Robyn Hood: The Curse #2 / Writer: Chuck Dixon / Artist: Julius Abrera / Colors: Robby Bevard / Letterer: Taylor Esposito / Publisher: Zenescope Entertainment / Release Date: Feb. 14, 2018
In a world full of magic and monsters, there needs to be someone to help keep the checks and balances. And in this world? That someone is Robyn Hood.
A gender-swapped modern-day Robin Hood, the two fictional characters are alike in name and weapon choice only. While the traditional Hood steals from the rich to give to the poor, our Robyn spends her time tracking down and hunting monsters and other forms of magical misdeeds. When an incantation goes wrong steals someone precious, Robyn is headed to the West Coast to find some answers. With desperation rising, there’s a race against the clock to solve the mystery of her friend’s whereabouts. Throw in a meat-suit and a rich guy who has an interest in Robyn, and who has too many people trying to kill him, and Robyn Hood: The Cursed #2 is spell-bound to have you hanging on Dixon’s every word.
Chuck Dixon, also known for this work on Marvel’s Punisher and DC’s Nightwing, has a distinctive writing style that certainly stands out on it’s own. With a subtle humor to even the darkest of situation, Dixon often toes the line between fantasy and realism, capturing that terrifying aura of what might be possible, and what you truly hope is not. Robyn Hood: The Curse #2 is no exception to that rule. Despite being riddled with supernatural themes and ritualistic deaths, Dixon manages to inset a very human fear of loss, pain, death and the unknown in the story that appeals to a visceral level of humanity. Robyn is everything one could hope for in a monster-hunting heroine. Scarred and jaded, her loyalties to her friends run deep and she appears to run on instinct and experience alone, succumbing to no outside pressures.
Paired with phenomenal coloring and excellent illustration, it’s no wonder Robyn Hood is so mesmerizing. Julius Abrera, who also penciled G.I. Joe vs Cobra, has the perfect style for this mystical tale. Clean line works with heavy shading and stellar usage of white space are only emphasized by the clever panel placement. Personally, I’m a big fan of the shadowing that takes place in this story, and Abrera seemed to be in his element as well. The character designs and background both give an impression of simplicity, but closer inspection tells a different story. The complex linework and shading, especially in scenes containing water, are gorgeously rendered. Matched with the colors of Robby Bevard, with previous work on Spider-man, the artwork takes Dixon’s script to the next level. His selection is perfect, and the green used for Robyn’s outfit and narrative box is dead-on. I’d also like to go on record with the fact that I’m in love with Bevard’s chosen colors and the implementation of them for the starry, night sky that Robyn Hood opens with.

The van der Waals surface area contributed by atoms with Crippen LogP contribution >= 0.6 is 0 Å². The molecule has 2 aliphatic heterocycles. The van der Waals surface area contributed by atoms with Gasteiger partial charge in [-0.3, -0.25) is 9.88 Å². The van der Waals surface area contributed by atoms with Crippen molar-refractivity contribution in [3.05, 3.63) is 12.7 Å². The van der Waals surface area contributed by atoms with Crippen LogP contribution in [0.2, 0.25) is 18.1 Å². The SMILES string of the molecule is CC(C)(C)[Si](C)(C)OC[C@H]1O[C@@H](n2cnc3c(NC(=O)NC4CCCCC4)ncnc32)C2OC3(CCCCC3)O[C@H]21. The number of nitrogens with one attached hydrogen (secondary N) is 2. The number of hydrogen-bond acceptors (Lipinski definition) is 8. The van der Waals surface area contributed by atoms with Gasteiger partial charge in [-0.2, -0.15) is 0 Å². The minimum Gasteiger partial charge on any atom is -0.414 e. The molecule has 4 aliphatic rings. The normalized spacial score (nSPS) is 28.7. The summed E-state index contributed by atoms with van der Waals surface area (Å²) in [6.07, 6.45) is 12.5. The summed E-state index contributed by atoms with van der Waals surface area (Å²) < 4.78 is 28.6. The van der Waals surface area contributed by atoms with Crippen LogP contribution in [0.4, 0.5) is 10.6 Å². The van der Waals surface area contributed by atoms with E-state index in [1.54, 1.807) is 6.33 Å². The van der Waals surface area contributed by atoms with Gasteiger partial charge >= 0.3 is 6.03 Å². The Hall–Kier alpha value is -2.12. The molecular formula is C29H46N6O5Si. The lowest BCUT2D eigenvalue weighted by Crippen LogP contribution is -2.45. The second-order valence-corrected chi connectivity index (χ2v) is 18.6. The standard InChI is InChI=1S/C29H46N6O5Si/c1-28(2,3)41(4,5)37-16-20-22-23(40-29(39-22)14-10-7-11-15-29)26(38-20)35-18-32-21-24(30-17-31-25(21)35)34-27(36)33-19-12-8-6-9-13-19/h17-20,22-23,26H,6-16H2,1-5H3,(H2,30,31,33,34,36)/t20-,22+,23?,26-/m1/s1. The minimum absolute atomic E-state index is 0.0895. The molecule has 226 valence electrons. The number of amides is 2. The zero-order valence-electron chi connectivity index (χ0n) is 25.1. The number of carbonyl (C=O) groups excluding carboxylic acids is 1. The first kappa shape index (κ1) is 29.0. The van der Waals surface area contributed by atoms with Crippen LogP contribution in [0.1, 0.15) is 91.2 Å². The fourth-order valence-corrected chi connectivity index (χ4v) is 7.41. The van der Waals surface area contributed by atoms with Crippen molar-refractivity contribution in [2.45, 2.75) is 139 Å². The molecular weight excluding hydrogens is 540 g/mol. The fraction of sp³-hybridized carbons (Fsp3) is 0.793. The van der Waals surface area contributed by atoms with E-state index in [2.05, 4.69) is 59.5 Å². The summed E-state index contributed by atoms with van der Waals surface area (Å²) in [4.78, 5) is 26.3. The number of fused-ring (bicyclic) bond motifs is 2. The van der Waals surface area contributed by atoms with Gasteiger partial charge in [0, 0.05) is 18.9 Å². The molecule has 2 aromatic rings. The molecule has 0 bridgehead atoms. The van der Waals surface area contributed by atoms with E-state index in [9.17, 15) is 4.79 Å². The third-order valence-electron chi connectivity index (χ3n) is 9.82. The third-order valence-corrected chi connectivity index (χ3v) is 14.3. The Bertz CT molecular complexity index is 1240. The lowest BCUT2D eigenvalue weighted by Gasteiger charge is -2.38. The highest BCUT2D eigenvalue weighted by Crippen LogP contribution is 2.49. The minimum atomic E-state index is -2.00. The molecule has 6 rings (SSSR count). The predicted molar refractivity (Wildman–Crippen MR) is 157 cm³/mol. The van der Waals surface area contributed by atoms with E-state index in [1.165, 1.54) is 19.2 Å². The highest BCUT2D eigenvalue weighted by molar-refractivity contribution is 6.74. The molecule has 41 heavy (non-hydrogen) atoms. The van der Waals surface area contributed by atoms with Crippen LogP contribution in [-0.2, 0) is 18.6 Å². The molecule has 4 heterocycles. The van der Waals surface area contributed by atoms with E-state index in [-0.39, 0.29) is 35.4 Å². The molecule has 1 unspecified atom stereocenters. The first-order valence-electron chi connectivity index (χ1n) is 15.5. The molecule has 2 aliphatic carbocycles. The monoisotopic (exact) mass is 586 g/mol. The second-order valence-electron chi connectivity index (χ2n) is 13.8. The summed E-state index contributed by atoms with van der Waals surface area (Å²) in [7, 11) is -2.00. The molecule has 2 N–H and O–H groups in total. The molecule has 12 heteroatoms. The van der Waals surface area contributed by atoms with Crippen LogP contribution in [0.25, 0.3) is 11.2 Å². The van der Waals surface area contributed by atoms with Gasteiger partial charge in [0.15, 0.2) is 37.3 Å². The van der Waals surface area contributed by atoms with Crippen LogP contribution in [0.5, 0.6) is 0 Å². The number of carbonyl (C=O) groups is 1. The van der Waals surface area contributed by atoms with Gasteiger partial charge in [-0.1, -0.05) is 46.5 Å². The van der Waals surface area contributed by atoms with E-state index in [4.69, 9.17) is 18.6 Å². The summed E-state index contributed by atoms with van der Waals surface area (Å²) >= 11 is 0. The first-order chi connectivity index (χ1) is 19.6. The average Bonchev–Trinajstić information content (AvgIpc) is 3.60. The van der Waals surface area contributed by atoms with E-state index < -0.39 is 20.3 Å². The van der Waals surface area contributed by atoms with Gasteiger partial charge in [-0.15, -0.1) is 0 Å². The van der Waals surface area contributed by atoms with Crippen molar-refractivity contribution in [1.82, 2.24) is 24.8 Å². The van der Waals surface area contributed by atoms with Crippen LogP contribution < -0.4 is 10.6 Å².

All in all, Robyn Hood: The Curse #2 is a great story. The writing and artwork make it next level, and with it being of the same caliber I’ve come to expect from the spin-off fairy tales and folktales Zenescope Entertainment offers, I’m not disappointed. The first issue hit the shelves in January 2018, and it’s not too late to grab both copies and catch up. With only two parts released of a six part story, I’d highly recommend high-tailing it down to your shop of choice and joining in on the hunt.
Verdict: 4 of 5 Stars
In addition to an unhealthy obsession with all things comic related, I pass my time with my husband, three kids and four dogs. I’m into a little bit of everything, addicted to tattoos and crazy hair colors, and harbor a deep, unreasonable loathing for Superman.